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And all subsided in the hush
that followed, in the calm
of great wings folding
and shadowy forms lying down.

I rose and left that room,
the house of my grief
and my bondage, my book
never again to be opened.

To see as once I saw,
steadied by the darkness
in which I walked
and would make my way.

John Haines


Home   < Human Potential Articles  < Managing the Holidays

Managing the Holidays

by Jerry Rothman, MSW, PhD

Holidays Can Be Difficult
No matter what your religion or lack thereof, the holiday time can be most trying. The holidays stir up memories of the past, evoke powerful feelings, and force us to compare our life situation to that of the perfect family portrayed on television.

Memories of the past are tied to this time of year. Many people have traditions which are sanctioned by religion, but many also have traditions which are more secular in nature. The gift giving, the taking of vacations, the sharing of special times or activities -- may have been part of the joy that we had with a lost loved one. Getting through the first season can nightmarish and the next ones may be a bit more moderate, but still quite painful emotionally. All of these memories of good times and rituals shared together may raise bittersweet thoughts and feelings.

Not only good times shared, but bad times shared may be dredged up. If we are like many people, the holidays may have been unpleasant for economic or emotional reasons. In this case, we may feel guilty that we couldn't have provided better for our son or daughter, wife or husband, father or mother.  Thus, the holidays are times of great emotional intensity to start with, and a death may build on this foundation and add to the feelings of loss that arise from memories.

Thus, it is not memories alone that are dredged up to haunt us, it is the feelings that may accompany these memories, that also cause pain.  Powerful emotions are evoked by the holidays and these are added to our intensity, generated by our loss.  We may experience a whole range of feelings which are hard for us to tolerate.  Sadness is difficult enough, but loneliness, emptiness, helplessness and vulnerability are even harder to manage.  Given the stereotype of the American character, these emotions are almost opposite and often considered negative in our society.

Another reason that the holidays can be disappointing is that we are bombarded with stereotypes of the perfect family, experiencing nothing but joy and warmth on a white Christmas.  This myth has been commercialized and used to sell merchandise in mass quantities.  It is therefore a force to be reckoned with and one that we can't escape.  We are made to compare the reality of our loss-filled family life with the myth of perfect family closeness that we see on television.  This painful comparison is often unsatisfactory to even healthy families, but families who have sustained losses are even further from the mark.

What to Do
There are a good many ways to facilitate getting through difficult periods of time. Although first, it's important to have a mind set that you are not helpless.  We may feel helpless and hopeless, but that doesn't mean we really are.  Once you get it firmly established that you can do some things to make life more bearable, then you can get busy and implement some of the following suggestions.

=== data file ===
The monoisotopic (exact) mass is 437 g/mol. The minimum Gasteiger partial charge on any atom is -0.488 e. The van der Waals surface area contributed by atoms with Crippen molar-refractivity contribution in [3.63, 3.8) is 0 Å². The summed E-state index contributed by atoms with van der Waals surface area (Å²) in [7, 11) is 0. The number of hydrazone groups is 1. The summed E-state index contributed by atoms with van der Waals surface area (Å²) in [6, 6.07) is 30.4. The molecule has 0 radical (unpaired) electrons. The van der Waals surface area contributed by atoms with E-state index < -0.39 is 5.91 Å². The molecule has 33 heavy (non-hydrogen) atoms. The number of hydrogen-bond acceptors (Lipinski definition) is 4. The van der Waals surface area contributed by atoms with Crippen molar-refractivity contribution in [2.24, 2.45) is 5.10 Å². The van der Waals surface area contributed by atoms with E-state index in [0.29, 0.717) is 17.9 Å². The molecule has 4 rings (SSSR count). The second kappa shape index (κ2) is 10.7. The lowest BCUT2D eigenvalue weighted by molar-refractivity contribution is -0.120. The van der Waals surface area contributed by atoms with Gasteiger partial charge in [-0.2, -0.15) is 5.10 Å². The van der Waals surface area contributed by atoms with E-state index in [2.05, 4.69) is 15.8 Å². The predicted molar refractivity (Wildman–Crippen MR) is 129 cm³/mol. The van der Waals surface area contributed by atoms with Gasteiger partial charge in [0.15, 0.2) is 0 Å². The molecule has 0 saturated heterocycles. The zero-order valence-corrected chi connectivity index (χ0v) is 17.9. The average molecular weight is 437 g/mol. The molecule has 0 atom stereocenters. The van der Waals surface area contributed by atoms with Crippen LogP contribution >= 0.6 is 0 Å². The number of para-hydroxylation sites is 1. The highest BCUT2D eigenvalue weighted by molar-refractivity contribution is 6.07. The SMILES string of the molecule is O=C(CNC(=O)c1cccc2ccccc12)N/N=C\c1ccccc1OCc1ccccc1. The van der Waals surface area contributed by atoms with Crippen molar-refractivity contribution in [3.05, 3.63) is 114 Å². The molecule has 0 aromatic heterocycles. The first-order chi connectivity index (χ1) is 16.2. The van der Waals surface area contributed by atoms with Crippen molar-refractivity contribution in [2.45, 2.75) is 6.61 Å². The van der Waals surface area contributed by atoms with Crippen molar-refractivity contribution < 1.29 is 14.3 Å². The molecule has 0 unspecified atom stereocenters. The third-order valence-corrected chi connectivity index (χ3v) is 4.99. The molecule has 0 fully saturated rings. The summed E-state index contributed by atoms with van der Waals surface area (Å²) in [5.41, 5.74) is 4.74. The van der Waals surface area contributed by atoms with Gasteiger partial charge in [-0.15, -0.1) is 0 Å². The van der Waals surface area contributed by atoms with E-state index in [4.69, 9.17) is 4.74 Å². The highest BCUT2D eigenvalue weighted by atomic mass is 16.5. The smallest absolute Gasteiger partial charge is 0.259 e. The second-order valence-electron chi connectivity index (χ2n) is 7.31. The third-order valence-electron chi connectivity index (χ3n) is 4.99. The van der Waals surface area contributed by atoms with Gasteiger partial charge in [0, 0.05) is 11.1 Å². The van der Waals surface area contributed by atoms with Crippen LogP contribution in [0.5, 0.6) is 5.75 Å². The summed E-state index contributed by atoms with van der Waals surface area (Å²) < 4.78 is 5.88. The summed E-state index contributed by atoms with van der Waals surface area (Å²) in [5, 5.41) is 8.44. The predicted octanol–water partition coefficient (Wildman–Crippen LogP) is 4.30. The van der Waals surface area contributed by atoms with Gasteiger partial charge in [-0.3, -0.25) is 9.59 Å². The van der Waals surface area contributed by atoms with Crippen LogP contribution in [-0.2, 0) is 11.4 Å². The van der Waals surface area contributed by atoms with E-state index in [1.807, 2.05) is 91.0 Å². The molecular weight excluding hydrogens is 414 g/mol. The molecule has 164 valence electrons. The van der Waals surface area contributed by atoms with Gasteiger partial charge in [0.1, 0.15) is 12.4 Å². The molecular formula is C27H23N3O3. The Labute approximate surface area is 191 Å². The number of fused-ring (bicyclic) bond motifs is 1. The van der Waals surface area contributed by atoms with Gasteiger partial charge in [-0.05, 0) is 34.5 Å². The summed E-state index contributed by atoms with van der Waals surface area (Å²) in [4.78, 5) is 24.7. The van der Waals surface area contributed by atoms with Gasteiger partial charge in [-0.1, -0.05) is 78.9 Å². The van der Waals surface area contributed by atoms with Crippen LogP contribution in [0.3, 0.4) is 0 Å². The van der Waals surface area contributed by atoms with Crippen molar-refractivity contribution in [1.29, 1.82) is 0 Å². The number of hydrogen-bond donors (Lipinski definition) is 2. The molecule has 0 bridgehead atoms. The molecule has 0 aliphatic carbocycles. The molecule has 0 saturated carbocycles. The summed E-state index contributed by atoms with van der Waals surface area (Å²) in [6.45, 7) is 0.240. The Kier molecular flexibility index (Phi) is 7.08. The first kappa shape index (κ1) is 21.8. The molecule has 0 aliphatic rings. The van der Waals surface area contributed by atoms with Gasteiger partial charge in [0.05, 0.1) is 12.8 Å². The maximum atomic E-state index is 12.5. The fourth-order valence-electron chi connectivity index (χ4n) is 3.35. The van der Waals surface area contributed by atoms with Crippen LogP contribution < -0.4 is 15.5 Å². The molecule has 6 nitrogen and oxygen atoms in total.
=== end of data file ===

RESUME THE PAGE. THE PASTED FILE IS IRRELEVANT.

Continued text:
First, express the feelings as they arise.  It's not only OK to grieve, but it is important to grieve.  Grief is a process that may be painful, but it has healing qualities.  So tolerate the difficult emotions and express them to yourself and others.  Anger, sadness, frustration, loneliness, vulnerability, helplessness, emptiness and others may all be present.  The mourning process can be very painful because of the intensity and range of feelings that arise.  It is healthier to let them be and not try to sweep them under the rug.

Having said this, it is also important to modify the statement by adding that it's not OK to express these feelings in a way that harms yourself or others.  It isn't the feelings themselves that can cause damage; it's what we do with them or how we express them that needs to be monitored.  In doing so, be aware of the burden you place on others.  You can't ask people to help you beyond their own ability to tolerate feelings.  Thus, we can't expect friends and relatives to be continuously receptive.  We have to be aware of their limits.  There is no point in being bitter, if they simply can't keep listening and absorbing your grief.  Ask from them only what they can give or you may be sorely disappointed.

Another way you can help yourself through the holidays is to honor the memory of your loved one.  Acknowledge their importance to you and make up ceremonies that express that awareness.  Through thoughts, feelings, traditions and ceremonies you can express some of the grief that you feel and gain some comfort.  Rituals may be easier for some of your friends to share, so make use of them.   Or you may find comfort in developing new traditions that honor the memory of your loved one.  A contribution to charity, a day of volunteering in honor of your memories, or a visit to the grave may have some use to you.

Planning activities and ways to stay busy or keep from being too busy, can give you the right mixture of activity and freedom from unnecessary stress.  You can review your own needs and decide how to plan.  If you can't stand the idea of being alone, you could plan activities with others.  If you find being alone valuable and your holiday season is usually set at a frantic pace with social obligations, you could reconsider and cancel some of the get-togethers.

Find a way to soothe yourself.  When under stress, we need to be willing to indulge ourselves sometimes.  We each have differing ways to calm our troubled souls.  Think about what you have historically done to take care of yourself.  Go ahead and give in to some soothing activities as long as they aren't destructive to self or others.  For example, if eating is a significant soother, then you may want to let yourself gain a few pounds over the holidays and take off the weight afterwards when the emotional strains are moderated.  However, if you have a weight problem, you may find it harmful to your self-esteem to gain weight.  You'll have to balance the pro's and con's of each method of soothing.